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Perspective: Fast-Food Nation

Frank Martinez is the face of the future
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In 1969, the Apollo 11 astronauts walked on the moon, the Woodstock Festival rocked upstate New York and your average McDonald’s customer looked a lot like young Jimmy, here. (For the record, that burger he’s enjoying came with fries and a Coke, all for 58 cents.) It was probably not lost on McDonald’s that some of the customers wandering into its 1,000 or so locations in the United States were of Hispanic extraction. But marketing to them directly? Well, major brands just didn’t do that back then.

But the fact that they didn’t, and now they do—a fact illustrated by the 1969 and 2012 McDonald’s ads on these pages—is proof of more than just a rise in the sort of diversity awareness lacking during the Nixon era.

Ethnicity is always a tricky topic to discuss, but the force behind the lack of diverse faces in ads from this period surpasses questions of deliberate exclusion and smacks headlong into the realities of population figures and media platforms. “Hispanics were much lower in number than they are today,” said Ken Cervantes, vp and director of media strategy for ID Media. “Plus, when the Jimmy ad was done, there was just no vehicle to talk to the Hispanic community, even if a company wanted to.”

Cervantes, a Latino marketing executive who worked on the McDonald’s account in the late 1990s, has done his homework. The U.S. Census didn’t even attempt to count the Hispanic population until 1970. When it did, its confusing, long-form questionnaire yielded a figure of 9.1 million—likely a lowball, but roughly just 4 percent of the U.S. population. Not only did that clearly not justify a national ad buy, but there’d also have been few places to buy the ad anyway. People en Español? Latina? Siempre Mujer? Those magazines did not appear until 1996, 1996 and 2005, respectively.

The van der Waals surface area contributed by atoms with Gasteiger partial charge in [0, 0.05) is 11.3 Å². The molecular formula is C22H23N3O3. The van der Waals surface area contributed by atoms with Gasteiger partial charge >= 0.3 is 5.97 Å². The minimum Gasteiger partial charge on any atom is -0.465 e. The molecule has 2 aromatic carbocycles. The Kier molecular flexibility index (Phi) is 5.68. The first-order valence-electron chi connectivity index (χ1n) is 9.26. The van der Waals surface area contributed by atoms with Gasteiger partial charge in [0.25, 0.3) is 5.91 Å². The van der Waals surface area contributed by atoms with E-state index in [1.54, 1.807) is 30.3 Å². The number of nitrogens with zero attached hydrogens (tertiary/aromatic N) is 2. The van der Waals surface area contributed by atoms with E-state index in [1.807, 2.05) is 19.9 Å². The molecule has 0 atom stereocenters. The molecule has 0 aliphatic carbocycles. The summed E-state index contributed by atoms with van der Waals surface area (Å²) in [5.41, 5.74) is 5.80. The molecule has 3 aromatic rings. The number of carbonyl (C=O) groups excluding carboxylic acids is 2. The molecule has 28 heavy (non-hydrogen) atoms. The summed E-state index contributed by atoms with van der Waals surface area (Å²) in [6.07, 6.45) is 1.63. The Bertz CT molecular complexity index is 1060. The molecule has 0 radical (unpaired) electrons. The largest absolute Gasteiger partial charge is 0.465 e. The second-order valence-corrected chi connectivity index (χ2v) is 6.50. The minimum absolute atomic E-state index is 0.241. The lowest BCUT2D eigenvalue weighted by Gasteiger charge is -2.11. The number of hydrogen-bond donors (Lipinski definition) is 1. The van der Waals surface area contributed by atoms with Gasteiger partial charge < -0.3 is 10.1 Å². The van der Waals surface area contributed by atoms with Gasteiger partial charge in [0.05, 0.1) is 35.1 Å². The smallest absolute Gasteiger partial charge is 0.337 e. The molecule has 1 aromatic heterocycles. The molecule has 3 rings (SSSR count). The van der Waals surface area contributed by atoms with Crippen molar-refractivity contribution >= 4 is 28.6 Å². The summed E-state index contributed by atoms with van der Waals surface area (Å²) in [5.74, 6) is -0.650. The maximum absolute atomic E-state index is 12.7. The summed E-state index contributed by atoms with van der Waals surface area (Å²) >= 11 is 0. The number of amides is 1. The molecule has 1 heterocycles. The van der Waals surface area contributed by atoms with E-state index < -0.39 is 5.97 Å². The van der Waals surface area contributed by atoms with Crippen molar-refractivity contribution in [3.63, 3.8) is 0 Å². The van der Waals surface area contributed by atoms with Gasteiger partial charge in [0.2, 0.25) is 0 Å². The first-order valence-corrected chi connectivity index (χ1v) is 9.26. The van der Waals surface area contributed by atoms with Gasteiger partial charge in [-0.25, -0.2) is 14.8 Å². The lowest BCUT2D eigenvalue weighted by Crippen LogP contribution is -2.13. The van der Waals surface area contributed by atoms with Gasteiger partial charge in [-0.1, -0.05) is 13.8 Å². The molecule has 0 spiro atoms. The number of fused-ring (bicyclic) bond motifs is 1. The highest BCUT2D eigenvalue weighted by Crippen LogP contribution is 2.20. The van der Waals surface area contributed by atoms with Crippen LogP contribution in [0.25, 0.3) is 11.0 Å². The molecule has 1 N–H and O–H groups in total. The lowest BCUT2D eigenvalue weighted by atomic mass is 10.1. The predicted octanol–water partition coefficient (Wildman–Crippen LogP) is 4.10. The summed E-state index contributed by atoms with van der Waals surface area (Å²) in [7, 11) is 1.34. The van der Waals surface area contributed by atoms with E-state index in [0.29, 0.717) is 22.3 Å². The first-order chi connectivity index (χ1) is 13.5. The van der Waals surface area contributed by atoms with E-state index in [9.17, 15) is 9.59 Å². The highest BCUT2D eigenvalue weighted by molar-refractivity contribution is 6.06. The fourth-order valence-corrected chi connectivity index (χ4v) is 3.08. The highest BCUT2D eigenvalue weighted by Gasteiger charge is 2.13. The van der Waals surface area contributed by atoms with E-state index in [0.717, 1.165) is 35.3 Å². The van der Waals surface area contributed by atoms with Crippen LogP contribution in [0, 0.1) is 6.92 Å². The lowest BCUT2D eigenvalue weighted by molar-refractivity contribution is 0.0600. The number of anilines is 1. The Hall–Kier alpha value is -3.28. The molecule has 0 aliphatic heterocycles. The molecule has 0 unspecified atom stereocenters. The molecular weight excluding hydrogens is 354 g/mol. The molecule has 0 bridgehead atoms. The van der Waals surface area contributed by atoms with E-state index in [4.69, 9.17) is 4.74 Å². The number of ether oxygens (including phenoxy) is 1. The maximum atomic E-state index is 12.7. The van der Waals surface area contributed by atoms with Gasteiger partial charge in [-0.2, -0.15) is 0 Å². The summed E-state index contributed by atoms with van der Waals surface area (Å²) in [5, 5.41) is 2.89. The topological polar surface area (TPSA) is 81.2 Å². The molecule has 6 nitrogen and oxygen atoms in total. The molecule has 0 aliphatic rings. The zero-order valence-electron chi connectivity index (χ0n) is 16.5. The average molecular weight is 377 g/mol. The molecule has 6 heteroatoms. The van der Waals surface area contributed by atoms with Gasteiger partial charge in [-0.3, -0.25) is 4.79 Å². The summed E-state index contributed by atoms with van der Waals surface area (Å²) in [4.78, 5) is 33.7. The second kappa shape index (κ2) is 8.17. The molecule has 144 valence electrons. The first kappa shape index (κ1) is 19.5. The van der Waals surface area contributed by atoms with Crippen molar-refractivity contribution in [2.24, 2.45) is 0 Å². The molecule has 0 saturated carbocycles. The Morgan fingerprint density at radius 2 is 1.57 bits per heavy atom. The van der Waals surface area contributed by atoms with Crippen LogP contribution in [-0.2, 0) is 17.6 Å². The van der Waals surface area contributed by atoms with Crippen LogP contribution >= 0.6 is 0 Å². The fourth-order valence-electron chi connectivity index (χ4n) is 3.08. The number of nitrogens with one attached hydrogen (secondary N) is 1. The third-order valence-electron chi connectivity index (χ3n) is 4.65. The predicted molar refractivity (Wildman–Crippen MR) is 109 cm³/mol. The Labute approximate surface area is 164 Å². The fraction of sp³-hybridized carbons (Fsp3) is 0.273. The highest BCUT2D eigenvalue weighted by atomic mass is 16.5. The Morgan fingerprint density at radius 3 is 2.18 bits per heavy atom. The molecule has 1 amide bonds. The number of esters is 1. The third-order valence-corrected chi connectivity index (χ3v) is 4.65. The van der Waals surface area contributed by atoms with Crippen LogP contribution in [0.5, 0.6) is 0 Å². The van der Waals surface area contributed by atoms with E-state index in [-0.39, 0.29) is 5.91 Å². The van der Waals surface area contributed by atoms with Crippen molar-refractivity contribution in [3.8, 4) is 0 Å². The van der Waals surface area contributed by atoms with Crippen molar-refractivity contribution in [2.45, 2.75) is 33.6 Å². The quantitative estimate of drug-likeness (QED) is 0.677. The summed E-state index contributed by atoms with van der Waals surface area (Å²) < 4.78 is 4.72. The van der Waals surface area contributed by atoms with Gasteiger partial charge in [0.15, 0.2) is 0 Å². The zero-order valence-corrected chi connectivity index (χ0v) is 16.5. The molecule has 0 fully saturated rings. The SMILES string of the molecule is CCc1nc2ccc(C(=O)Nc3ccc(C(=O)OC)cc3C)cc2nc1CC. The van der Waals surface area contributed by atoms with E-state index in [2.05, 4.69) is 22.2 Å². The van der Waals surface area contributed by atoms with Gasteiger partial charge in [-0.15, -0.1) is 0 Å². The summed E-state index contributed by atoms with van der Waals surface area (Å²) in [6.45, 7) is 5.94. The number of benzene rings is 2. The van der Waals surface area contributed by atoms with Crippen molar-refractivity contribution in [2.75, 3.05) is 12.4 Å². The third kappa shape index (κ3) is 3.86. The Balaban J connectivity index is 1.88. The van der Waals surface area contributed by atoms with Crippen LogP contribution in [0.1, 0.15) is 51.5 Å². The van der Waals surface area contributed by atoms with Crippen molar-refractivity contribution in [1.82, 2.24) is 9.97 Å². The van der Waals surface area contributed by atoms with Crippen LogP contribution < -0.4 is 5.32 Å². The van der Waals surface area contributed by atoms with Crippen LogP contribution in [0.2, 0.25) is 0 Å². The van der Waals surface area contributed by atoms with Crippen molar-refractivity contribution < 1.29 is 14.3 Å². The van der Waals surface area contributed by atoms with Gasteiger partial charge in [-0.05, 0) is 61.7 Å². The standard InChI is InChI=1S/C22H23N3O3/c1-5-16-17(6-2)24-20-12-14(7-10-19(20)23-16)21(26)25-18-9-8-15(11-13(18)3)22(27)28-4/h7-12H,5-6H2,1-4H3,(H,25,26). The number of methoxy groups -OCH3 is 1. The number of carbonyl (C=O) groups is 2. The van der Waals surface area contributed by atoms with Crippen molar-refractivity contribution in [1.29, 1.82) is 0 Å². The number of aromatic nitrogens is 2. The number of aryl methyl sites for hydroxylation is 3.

It would take the rise of Telemundo and Univision in the late 1980s for marketers to truly wake up to the potential of the Hispanic demo—which was, at the same time, morphing into figures big enough to get any brand’s attention. Hispanic Americans now number over 50 million—16.5 percent of the population—and have a buying power north of $1 trillion. Move over, Jimmy. The gentlemen standing before the mountain of spuds, opposite, is Frank Martinez, and he’s not an actor. Born in Mexico, Martinez spent his childhood as a migrant laborer before he started growing his own potatoes in the U.S. on a small tract of land in 1981. Today, he operates Washington’s Saddle View Farms that supplies McDonald’s, which has put Martinez in a national ad campaign. That’s significant, Cervantes says, because it’s proof not just of Hispanic marketing’s ascendancy, but also its sophistication. Note that McDonald’s is not showing Martinez chowing down on a burger.

“The ad celebrates the fact that the Hispanic population has gotten to the point where they run businesses that are partners of major companies,” Cervantes said. “McDonald’s is showing that Hispanics aren’t just customers but partners.”

Which is probably a lot more than Jimmy turned out to be.


 

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